New close-ups of Saturn’s icy moon Enceladus taken by the Cassini spacecraft during a November flyby and released by NASA February 23 provide fresh evidence that the moon’s interior may be hospitable to life.
Cassini observed some 30 small jets of water vapor and water ice spewing from the southern hemisphere of Enceladus, about 20 more than previously seen. In addition, the most detailed infrared map of one of the south pole’s fissures, where jets emanate, indicates that the surface temperature there might be as high as 200 kelvins (-73º Celsius), or about 20 kelvins warmer than previously estimated.
Although the temperature estimate is not yet definitive, the hotter the surface temperature, the hotter the moon’s interior, notes Cassini imaging team leader Carolyn Porco of the Space Science Institute in Boulder, Colo. That “strengthens the evidence for liquid water as the source of the jets,” she says, upping the chances that life could be present in at least part of the moon’s interior.
The craft, which has toured Saturn and its moons since 2004, came within 1,600 kilometers of Enceladus’ surface during the flyby. Cassini has swooped closer to the moon in the past, but this pass provided one of the most detailed infrared portraits of the fissures, dubbed tiger stripes. The temperature of one stripe, known as Baghdad Sulcus, exceeds 180 kelvins and may be as high as 200 kelvins, says John Spencer, a member of Cassini’s composite infrared spectrometer team at the Southwest Research Institute in Boulder, Colo.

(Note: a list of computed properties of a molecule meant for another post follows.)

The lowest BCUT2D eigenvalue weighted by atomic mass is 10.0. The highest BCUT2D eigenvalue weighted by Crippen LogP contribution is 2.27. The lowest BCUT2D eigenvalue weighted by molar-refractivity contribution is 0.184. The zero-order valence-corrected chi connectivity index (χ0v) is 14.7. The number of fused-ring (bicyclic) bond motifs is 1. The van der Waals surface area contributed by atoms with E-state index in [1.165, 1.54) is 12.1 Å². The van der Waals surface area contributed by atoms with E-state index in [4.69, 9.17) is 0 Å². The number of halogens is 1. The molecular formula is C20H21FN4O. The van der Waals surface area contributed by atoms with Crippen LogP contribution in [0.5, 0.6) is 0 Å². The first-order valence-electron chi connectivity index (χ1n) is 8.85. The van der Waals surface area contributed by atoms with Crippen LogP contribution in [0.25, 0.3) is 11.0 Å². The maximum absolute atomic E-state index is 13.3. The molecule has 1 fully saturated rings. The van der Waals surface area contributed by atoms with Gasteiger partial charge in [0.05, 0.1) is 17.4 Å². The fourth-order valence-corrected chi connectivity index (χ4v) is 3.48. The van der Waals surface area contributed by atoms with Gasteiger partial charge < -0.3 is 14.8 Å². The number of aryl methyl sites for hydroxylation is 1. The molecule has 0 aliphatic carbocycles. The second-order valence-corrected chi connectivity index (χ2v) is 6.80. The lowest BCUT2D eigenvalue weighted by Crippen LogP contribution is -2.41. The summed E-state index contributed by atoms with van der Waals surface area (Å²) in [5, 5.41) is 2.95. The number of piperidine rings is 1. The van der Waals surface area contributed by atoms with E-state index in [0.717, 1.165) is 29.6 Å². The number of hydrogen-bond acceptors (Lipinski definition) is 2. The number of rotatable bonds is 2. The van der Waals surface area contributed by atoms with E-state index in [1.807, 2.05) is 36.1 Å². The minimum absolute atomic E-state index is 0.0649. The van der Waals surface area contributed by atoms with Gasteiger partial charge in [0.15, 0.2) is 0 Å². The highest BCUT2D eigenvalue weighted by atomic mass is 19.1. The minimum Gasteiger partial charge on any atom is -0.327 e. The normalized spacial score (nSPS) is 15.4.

By overlaying the infrared map with visible-light images of the moon’s southern hemisphere, researchers have seen more clearly than ever before that the fissures are the source of the jets, says Cassini project scientist Bob Pappalardo of NASA’s Jet Propulsion Laboratory in Pasadena, Calif. In revealing that there are many more jets than previously known coming together to form vast plumes of ice and water vapor, the new images may provide additional clues about how and why the moon generates such spouts in the first place, Pappalardo says.
The November 21 flyby, Cassini’s eighth targeted flyby of Enceladus, was the last look with the craft’s visible-light camera. The region now plunges into 15 years of darkness.